Yet so many new factories are being built that, according to the Chinese government’s National Development and Reform Commission, the country’s auto manufacturing capacity is on track to increase again in the next three years by an amount equal to all the auto factories in Japan, or nearly all the auto factories in the United States.
Even Detroit makes a cameo appearance:
The Chinese auto industry has grown tenfold in the last decade to become the world’s largest, looking like a formidable challenger to Detroit. But now, the Chinese industry is starting to look more like Detroit in its dark days in the 1980s.
It gets worse:
Automakers in China have reported that the number of cars they sold at wholesale to dealers rose by nearly 600,000 units, or 9 percent, in the first half of this year compared to the same period last year.
Yet dealerships’ inventories of new cars rose 900,000 units from the end of December to the end of June. While part of the increase is seasonal, auto analysts say that the data shows that retail sales are flat at best and most likely declining — a sharp reversal for an industry accustomed to double-digit annual growth.
“Inventory levels for us now are very, very high,” said Huang Yi, the chairman of Zhongsheng Group, China’s fifth-largest dealership chain. “If I hadn’t done special offers in the first half of this year, my inventory would be even higher.”
Manufacturers have largely refused to cut production, and are putting heavy pressure on dealers to accept delivery of cars under their franchise agreements even though many dealers are struggling to find places to park them or ways to finance their swelling inventories. This prompted the government-controlled China Automobile Dealers Association to issue a rare appeal to automakers earlier this month.
“We call on manufacturers to be highly concerned about dealer inventories, and to take timely and effective measures to actively digest inventory, especially taking into account the financial strain on distributors, as manufacturers have to provide the necessary financing support to help dealers ride out the storm,” the association said.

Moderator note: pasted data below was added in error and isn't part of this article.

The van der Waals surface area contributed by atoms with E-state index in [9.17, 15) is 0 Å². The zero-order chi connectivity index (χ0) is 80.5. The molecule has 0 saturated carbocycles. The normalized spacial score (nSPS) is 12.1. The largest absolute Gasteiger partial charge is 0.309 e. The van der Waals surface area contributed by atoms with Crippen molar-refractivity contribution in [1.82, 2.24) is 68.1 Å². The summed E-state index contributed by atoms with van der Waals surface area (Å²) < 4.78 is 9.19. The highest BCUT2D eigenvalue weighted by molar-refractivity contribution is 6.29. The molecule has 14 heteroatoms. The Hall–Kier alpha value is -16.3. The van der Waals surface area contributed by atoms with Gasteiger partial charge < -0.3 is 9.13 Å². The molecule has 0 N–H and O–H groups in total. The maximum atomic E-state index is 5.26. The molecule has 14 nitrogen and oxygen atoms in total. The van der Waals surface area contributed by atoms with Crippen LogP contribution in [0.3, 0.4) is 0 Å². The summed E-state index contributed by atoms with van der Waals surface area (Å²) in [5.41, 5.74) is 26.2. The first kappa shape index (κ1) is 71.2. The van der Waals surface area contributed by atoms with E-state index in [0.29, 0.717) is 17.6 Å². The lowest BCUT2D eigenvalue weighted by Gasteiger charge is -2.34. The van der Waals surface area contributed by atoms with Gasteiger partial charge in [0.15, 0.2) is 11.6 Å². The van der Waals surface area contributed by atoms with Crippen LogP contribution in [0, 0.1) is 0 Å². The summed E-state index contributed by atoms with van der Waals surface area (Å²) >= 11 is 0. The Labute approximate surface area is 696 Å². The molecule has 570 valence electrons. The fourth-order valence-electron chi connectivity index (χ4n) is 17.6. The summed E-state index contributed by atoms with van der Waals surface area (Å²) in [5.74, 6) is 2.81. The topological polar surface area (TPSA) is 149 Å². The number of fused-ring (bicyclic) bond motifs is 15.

As dealer lots become cluttered, many salesmen have resorted to high-pressure sales tactics. That has resulted in growing customer dissatisfaction in the past year, according to surveys by J. D. Power. As a result, auto dealers are voicing the same complaints about inventory as businesspeople in a wide range of other industries.
China, like any self-respecting "capitalist" country has found the best way to deal with such a trivial nuisance: denial.
Officially, though, most of the inventory problems are a nonissue for the government.
The Public Security Bureau, for example, has halted the release of data about slumping car registrations. Data on the steel sector has been repeatedly revised this year after a new methodology showed a steeper downturn than the government had acknowledged. And while rows of empty apartment buildings line highways outside major cities all over China, the government has not released information about the number of empty apartments since 2008, according to a report last Friday.
Yet businesspeople in a wide range of other industries have little doubt that the Chinese economy is in trouble.
“Inventory used to flow in and out,” said Mr. Wu, the faucet and sink sales manager. “Now, it just sits there, and there’s more of it.
And now readers know why in addition to everything else, we have a special place in our hearts for the "inventory" component of US GDP, which in Q2 accounted for 0.3% of the 1.5% GDP.
As for China, we wish it luck in further easing to provide more supply-driven push for its channel-stuffed economy: with $14 trillion in deposits, or $5+ trillion more than the US, which can rush out at a moment's notice, and buy everything that is not nailed down (and certainly gold) at the faintest whiff of inflation, and record high soybean prices which we discussed previously will keep the PBOC on hold far longer than most experts predict, all those rumors of a China hard landing are increasingly becoming facts.